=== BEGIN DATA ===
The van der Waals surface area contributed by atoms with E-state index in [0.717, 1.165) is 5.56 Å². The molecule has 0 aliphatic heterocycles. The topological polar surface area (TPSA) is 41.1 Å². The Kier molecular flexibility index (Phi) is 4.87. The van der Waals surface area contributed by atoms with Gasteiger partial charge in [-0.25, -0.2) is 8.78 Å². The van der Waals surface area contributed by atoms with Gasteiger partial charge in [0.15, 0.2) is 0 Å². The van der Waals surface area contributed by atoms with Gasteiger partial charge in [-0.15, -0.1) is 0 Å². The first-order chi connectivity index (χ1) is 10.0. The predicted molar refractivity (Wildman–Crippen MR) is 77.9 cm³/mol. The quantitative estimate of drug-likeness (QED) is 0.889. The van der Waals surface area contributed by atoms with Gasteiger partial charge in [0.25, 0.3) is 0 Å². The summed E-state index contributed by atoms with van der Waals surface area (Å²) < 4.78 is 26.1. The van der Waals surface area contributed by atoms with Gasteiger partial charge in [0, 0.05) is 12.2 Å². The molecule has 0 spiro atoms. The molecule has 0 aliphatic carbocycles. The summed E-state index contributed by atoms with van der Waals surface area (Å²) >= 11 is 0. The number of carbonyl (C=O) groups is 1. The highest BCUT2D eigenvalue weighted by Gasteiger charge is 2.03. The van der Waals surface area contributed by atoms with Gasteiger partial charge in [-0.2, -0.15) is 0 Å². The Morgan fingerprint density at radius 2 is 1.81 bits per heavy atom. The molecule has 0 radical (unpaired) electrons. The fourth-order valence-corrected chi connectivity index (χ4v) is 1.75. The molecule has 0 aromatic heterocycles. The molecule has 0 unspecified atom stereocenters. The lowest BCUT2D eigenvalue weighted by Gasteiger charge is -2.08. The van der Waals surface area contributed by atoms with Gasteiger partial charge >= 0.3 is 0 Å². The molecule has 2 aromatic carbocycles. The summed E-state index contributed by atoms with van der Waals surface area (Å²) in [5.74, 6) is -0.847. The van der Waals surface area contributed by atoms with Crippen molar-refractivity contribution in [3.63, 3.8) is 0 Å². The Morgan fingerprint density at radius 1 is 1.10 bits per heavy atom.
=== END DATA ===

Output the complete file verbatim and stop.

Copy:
The van der Waals surface area contributed by atoms with E-state index in [0.717, 1.165) is 5.56 Å². The molecule has 0 aliphatic heterocycles. The topological polar surface area (TPSA) is 41.1 Å². The Kier molecular flexibility index (Phi) is 4.87. The van der Waals surface area contributed by atoms with Gasteiger partial charge in [-0.25, -0.2) is 8.78 Å². The van der Waals surface area contributed by atoms with Gasteiger partial charge in [0.15, 0.2) is 0 Å². The van der Waals surface area contributed by atoms with Gasteiger partial charge in [-0.15, -0.1) is 0 Å². The first-order chi connectivity index (χ1) is 10.0. The predicted molar refractivity (Wildman–Crippen MR) is 77.9 cm³/mol. The quantitative estimate of drug-likeness (QED) is 0.889. The van der Waals surface area contributed by atoms with Gasteiger partial charge in [0.25, 0.3) is 0 Å². The summed E-state index contributed by atoms with van der Waals surface area (Å²) < 4.78 is 26.1. The van der Waals surface area contributed by atoms with Gasteiger partial charge in [0, 0.05) is 12.2 Å². The molecule has 0 spiro atoms. The molecule has 0 aliphatic carbocycles. The summed E-state index contributed by atoms with van der Waals surface area (Å²) >= 11 is 0. The number of carbonyl (C=O) groups is 1. The highest BCUT2D eigenvalue weighted by Gasteiger charge is 2.03. The van der Waals surface area contributed by atoms with Gasteiger partial charge in [-0.2, -0.15) is 0 Å². The Morgan fingerprint density at radius 2 is 1.81 bits per heavy atom. The molecule has 0 radical (unpaired) electrons. The fourth-order valence-corrected chi connectivity index (χ4v) is 1.75. The molecule has 0 aromatic heterocycles. The molecule has 0 unspecified atom stereocenters. The lowest BCUT2D eigenvalue weighted by Gasteiger charge is -2.08. The van der Waals surface area contributed by atoms with Gasteiger partial charge >= 0.3 is 0 Å². The molecule has 2 aromatic carbocycles. The summed E-state index contributed by atoms with van der Waals surface area (Å²) in [5.74, 6) is -0.847. The van der Waals surface area contributed by atoms with Crippen molar-refractivity contribution in [3.63, 3.8) is 0 Å². The Morgan fingerprint density at radius 1 is 1.10 bits per heavy atom.